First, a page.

I just upgraded to WordPress version 3.0.2, being billed as a mandatory update for all versions (including those still running WordPress 2.x) to solve an issue that allows an author to elevate to an administrative user. Even if you have a single-author blog (like this one), there are other security enhancements and fixes that make this upgrade worthwhile. I completed it in about 30 seconds, and everything still seems to be working. If you are running a 2.x version of WordPress still, I think it’s time to upgrade — 3.0 has been very stable, and most plugins are now working with it.
We can’t trust social media anymore.
How is it that the most-followed Twitter account, @cnnbrk, wasn’t even run by CNN until a recent acquisition? Seriously — how many of you out there thought CNN ran it? I know I did. Some folks have claimed to have known the truth behind @cnnbrk for a while, but I consider myself up on social media news and this comes as a saddening shock to me.
Why saddening? Because the trust factor that endears us to social media has been shattered.
Twitter needs a mechanism to authenticate a true identity now. Not in six months, not in a year, but post-haste. Otherwise, how can we truly know that accounts performing customer service over Twitter, such as Zappos or Comcast, are legitimate? When we DM account information to a representative of a company, can we really be sure they are a representative? Are we giving our information to Comcast, or are we giving it to a phisher? It’s well-documented that the Comcast representatives on Twitter are indeed authorized agents of the company, but how can someone new to Twitter know this for sure just by looking at the Twitter site? This CNN thing really hurts any company that wants to perform customer service online, because it underscores the fact that tomorrow, I or anybody else could start an account like “@AcmeCares” and phish Wile E. Coyote for his credit card information over DM after reaching out to his reports on Twitter that his shipment of dynamite didn’t catch the Roadrunner.
We are very fortunate that @cnnbrk was not abused, and that’s likely why James Cox, the person who started the account, is not on the other end of a landmark trademark infringement lawsuit. (Because this is, in every sense of the world, a textbook case of trademark infringement. Also, I’m willing to bet that CNN’s failure to act on this sooner could be interpreted as failure to defend their trademark in a reasonable time, which could have serious legal repercussions down the road.) But this whole ordeal underscores the critically urgent need for an authentication system to be implemented. Otherwise, I will now have serious concerns over any company wishing to engage over Twitter, because there is no way to be sure that they are who they say they are — and that’s sad, because as Comcast has proven, Twitter is phenomenal for customer outreach.
So I’ll set the scene for you:
Disgruntled College of Charleston fan, home after witnessing a loss to Elon of all teams, wants to sit down, sip on some Gatorade, and work on his Facebook “25 Random Things” meme post because seven of his friends have now tagged him and he just wants to END IT (and terrorize additional people with said meme).
So, he sits down and begins writing his post, when he wants to refer to a post on his blog for some of the answers. He finds a strange white space in his layout that makes zero sense whatsoever. He goes and checks the source code…and OMG. Keywords. Lots and lots of keywords. Viagra, tablets, medicine — you name it, it was there. Site: Compromised.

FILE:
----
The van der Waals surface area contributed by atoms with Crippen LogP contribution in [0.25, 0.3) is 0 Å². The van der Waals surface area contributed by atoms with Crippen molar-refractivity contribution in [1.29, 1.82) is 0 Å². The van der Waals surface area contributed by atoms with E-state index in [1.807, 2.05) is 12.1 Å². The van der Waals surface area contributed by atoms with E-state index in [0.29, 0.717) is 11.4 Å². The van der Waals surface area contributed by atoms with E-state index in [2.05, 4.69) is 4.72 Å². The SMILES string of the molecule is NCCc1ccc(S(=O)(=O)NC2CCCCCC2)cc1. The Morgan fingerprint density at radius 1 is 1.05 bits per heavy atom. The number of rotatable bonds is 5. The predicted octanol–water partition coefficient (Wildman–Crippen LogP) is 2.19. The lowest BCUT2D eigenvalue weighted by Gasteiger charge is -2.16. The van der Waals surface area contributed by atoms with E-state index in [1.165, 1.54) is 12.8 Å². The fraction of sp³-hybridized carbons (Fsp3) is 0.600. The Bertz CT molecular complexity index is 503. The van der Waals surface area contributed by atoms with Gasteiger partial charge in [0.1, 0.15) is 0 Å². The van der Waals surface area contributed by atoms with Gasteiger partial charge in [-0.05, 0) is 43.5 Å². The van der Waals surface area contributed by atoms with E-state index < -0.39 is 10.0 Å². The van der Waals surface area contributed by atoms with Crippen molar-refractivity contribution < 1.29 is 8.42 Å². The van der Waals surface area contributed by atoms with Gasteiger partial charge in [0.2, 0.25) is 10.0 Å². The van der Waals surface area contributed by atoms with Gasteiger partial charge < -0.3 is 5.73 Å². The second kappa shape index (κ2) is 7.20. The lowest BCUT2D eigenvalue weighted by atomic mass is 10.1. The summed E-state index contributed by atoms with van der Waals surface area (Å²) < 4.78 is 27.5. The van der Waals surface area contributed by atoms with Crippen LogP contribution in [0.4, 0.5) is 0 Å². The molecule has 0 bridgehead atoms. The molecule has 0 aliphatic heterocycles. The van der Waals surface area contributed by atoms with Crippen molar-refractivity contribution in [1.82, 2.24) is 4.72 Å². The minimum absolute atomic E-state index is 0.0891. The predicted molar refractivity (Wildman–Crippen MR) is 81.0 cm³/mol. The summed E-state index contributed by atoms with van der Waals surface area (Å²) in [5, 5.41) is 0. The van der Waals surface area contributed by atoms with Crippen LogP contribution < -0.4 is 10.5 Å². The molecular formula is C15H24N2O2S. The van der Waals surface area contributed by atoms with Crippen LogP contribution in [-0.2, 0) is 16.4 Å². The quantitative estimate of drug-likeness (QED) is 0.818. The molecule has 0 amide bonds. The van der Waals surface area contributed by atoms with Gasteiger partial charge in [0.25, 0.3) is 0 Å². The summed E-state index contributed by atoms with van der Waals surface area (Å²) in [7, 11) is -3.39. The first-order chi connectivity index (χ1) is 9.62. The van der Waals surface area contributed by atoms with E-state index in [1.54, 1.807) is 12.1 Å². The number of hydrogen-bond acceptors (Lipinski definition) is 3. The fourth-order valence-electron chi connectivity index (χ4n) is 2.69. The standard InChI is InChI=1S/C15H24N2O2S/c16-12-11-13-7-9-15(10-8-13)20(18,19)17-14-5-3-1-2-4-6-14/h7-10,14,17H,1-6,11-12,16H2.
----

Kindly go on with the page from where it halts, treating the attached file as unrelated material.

Oh, and that guy? That was me. Continue reading Anatomy of a WordPress Hack
I just threw WordPress 2.3.2 on the server. It fixes a few potentially nasty security bugs, so it’d be smart if you run your own WordPress installation to upgrade to this new one. It’s a quicker upgrade than most WordPress upgrades, particularly if you were using 2.3.1 — no database changes appear to be needed.
The BBC reports that Internet security firm Sophos is recommending users to switch to Macs to avoid malware installed over the Internet.
Does this make some sense? Absolutely — there’s very little malware currently available for Mac OS X. However, security through obscurity is only a temporary condition, and that any mass exodus to Macintosh, however unlikely that may be, will ultimately bring with it a torrent of malware. Granted, the Mac OS X architecture does make it much more difficult to bundle malware applications. Not having its browser totally integrated into the OS is a good start. However, a little social engineering goes a long way. That’s how most malware is installed these days, and there isn’t — and there may never be — any effective software solution for overcoming that. Education is the key.
Personally, I think Windows Vista will improve this situation quite well for Windows users — it’s so secure, you can’t even delete a shortcut without confirming it three times. :P In all seriousness, decoupling IE from the operating system — something Microsoft once said was “impossible” (ha!) — will make a big difference on Vista. I’ve also noticed that Windows XP Service Pack 2 has had a lot to do with alleviating this problem. There’s still that lousy social engineering aspect, though, and it all comes back to user education, because no operating system is 100% secure. I’ll leave how to tackle user education to another post or 40…LOL. Time to go to bed.
Windows Defender, the anti-spyware software formerly known as Microsoft AntiSpyware, has reached Beta 2 and is now available to the public. It requires that awful Microsoft Genuine Advantage check, but it’s worth it. The interface has been completely redesigned and streamlined. Versions are available for Windows XP, 2000, 2003, and x64.
See Paul Thurrott’s review of the product for an in-depth look at the product. So far, so very, very good. I really like what they’ve done.